What to Know
6 inches of snow caused an epic commute nightmare for NYC, with some frustrated travelers calling for Mayor de Blasio to step down
NJ didn't fare much better; people were seen trying to push an NJ Transit bus through snow as others just abandoned vehicles on roads
Connecticut saw more snow than most of NJ and the city, with New Fairfield reporting 10.9 inches of the white stuff
How could 6 inches of snow turn into such a disaster for a city accustomed to handling feet? What happened with the forecast? Why was it all such a mess? We can't answer all those questions, but Storm Team 4 offers a bit of a forecast post-mortem on the storm that will henceforth be known as #Snowvember.
High pressure centered in northern New England brought us a sunny and cold start to the day Thursday. Temperatures were below freezing throughout most of the tri-state area, and the air was bone-dry, setting the stage for accumulating snow. At the same time, a coastal storm was making its way northward.
On Wednesday night, Storm Team 4 predicted that snow would move into the tri-state area, changing to a wintry mix in the afternoon before changing to rain in the evening. That initial forecast called for 1 to 3 inches of snow and sleet in the city and close-in suburbs. By Thursday morning, the forecast totals were increased. The new forecast for the city called for 3 to 5 inches. An evening transition to rain was still in the forecast.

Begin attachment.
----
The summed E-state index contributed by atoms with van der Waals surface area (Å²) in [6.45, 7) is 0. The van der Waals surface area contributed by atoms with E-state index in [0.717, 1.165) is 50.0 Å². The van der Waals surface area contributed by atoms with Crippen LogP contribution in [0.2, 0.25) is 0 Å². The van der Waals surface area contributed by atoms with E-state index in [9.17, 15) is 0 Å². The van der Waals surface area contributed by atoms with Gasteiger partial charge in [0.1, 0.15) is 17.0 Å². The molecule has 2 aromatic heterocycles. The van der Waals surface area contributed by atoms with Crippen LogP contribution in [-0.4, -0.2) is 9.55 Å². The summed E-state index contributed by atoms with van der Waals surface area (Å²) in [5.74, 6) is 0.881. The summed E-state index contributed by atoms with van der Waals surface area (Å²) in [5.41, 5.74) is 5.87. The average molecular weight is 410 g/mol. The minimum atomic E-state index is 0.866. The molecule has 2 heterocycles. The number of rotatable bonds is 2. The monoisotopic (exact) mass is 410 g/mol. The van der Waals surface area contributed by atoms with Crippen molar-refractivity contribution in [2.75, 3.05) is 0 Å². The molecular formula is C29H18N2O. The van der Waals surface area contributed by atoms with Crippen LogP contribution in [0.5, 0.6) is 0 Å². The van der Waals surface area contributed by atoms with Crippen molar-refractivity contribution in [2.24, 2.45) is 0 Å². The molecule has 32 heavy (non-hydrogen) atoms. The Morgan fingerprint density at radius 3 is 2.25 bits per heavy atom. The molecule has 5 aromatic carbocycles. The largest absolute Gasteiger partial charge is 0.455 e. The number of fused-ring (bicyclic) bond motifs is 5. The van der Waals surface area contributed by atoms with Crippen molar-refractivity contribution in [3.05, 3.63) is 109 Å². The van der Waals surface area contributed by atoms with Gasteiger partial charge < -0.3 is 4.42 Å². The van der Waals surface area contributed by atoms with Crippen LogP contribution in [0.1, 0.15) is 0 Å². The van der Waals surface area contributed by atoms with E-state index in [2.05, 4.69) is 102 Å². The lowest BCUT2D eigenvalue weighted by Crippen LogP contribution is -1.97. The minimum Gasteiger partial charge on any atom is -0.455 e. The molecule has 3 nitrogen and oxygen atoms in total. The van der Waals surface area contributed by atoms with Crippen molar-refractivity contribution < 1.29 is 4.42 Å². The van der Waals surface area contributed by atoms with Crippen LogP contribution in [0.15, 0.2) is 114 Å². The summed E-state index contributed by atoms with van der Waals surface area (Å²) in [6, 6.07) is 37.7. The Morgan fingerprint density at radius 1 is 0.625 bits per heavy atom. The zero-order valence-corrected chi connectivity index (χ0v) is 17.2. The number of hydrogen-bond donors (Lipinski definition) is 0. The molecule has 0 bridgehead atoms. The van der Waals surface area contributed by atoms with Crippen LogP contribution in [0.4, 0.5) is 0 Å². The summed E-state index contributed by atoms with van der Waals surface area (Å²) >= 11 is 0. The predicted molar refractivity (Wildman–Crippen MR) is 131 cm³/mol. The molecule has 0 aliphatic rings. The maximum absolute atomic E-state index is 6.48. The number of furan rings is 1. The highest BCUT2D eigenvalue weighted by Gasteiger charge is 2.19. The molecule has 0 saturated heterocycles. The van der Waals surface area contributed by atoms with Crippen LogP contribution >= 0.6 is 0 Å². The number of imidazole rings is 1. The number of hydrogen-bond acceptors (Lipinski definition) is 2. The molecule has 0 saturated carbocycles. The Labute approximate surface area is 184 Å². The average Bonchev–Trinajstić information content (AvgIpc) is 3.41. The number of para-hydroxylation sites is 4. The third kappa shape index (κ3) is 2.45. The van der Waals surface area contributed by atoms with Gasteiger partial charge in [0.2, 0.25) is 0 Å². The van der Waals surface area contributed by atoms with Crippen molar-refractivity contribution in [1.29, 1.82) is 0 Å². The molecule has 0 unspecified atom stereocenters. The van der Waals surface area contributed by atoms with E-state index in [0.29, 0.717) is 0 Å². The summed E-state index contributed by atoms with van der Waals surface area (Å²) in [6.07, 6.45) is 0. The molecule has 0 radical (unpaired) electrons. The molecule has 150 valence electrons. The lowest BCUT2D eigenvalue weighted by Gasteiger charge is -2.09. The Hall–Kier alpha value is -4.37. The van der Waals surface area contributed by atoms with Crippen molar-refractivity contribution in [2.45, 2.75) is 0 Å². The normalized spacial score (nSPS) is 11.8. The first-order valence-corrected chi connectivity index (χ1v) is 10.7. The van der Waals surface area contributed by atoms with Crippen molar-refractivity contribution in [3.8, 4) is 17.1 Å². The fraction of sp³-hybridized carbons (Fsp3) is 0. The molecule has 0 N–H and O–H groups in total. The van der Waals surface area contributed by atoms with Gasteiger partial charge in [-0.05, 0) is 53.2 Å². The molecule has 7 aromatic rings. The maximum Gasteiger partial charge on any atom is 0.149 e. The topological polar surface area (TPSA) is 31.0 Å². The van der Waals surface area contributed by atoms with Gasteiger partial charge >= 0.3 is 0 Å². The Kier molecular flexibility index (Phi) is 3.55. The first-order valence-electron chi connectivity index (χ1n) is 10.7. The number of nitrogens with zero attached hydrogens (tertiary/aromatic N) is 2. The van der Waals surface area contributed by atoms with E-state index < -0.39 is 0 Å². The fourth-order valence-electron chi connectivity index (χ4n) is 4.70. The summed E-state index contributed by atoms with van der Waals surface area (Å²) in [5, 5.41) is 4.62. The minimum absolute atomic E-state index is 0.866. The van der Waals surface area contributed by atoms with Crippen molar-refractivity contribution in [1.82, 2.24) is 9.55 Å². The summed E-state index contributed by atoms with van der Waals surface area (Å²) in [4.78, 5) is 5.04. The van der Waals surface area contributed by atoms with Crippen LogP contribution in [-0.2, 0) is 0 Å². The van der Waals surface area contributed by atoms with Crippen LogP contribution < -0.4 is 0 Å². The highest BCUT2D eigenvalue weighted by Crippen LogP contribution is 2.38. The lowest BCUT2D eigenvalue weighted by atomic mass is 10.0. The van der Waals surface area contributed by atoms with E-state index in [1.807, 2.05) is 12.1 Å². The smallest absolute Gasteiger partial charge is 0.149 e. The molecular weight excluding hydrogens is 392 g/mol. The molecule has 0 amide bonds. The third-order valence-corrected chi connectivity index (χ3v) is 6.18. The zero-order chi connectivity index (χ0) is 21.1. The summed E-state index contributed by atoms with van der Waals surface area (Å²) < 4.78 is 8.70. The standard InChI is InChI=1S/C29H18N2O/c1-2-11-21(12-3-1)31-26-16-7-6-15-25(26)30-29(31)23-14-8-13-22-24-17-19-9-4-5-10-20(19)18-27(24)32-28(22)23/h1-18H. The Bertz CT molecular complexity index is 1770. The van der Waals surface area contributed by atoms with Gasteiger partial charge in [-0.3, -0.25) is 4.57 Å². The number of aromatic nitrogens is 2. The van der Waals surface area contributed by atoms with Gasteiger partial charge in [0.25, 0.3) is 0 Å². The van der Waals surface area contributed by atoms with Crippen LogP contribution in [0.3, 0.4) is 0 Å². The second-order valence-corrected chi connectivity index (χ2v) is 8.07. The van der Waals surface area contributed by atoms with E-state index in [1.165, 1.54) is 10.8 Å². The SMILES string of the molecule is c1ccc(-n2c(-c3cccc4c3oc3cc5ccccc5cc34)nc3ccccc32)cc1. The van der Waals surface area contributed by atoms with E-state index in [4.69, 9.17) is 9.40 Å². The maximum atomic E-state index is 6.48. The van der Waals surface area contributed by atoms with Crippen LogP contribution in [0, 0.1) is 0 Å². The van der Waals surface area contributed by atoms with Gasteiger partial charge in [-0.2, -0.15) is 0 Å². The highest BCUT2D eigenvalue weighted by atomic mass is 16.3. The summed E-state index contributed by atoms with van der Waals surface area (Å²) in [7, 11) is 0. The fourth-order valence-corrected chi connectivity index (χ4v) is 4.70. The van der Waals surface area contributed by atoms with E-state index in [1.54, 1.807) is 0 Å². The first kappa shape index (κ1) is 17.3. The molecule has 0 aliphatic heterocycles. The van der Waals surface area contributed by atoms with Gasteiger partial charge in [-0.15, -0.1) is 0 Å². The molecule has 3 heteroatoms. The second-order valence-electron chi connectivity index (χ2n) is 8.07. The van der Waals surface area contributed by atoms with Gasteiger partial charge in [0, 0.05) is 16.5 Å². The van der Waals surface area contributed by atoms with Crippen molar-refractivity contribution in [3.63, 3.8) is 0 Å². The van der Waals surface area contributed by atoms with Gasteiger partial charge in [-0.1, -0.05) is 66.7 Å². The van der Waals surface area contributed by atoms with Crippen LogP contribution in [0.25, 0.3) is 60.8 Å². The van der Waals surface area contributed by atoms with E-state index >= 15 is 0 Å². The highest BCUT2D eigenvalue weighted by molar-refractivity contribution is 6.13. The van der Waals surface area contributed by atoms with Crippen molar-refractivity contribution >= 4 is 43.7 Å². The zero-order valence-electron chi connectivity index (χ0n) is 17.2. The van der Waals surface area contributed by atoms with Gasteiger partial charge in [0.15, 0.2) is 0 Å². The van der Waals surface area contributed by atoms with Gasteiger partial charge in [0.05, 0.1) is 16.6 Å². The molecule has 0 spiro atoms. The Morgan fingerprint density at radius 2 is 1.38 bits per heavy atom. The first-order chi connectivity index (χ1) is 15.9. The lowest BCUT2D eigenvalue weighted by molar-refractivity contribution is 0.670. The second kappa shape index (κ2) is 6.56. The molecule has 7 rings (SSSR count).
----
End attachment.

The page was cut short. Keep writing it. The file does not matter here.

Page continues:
As predicted, snow began to fall in the city shortly after noon. The intensity picked up very quickly, and importantly, a wintry mix did not develop in the afternoon. The mixing factor, with sleet and freezing rain, would have kept snow totals on the lower side. It wasn’t until 8 p.m. that Central Park began reporting a wintry mix, and at 9 p.m., light rain was falling atop several inches of snow.
The precipitation remained as snow for a longer period of time than expected. This is probably due to evaporational cooling. The bone-dry airmass on Thursday morning had a tremendous capacity to steal moisture from the falling snow.
When moisture evaporates, it cools the air surrounding it. This cooling process likely caused the snow portion of our winter weather event to last a few hours longer than expected. By the time rain took over, there was plenty of snow on the ground, and that prevented quick melting. Also, the rain fell very lightly in the city through the evening hours. It was not heavy enough to penetrate the snowpack, which again prevented further melting. Instead, many of us in the tri-state ended up with compacted snow and ice covering streets and sidewalks.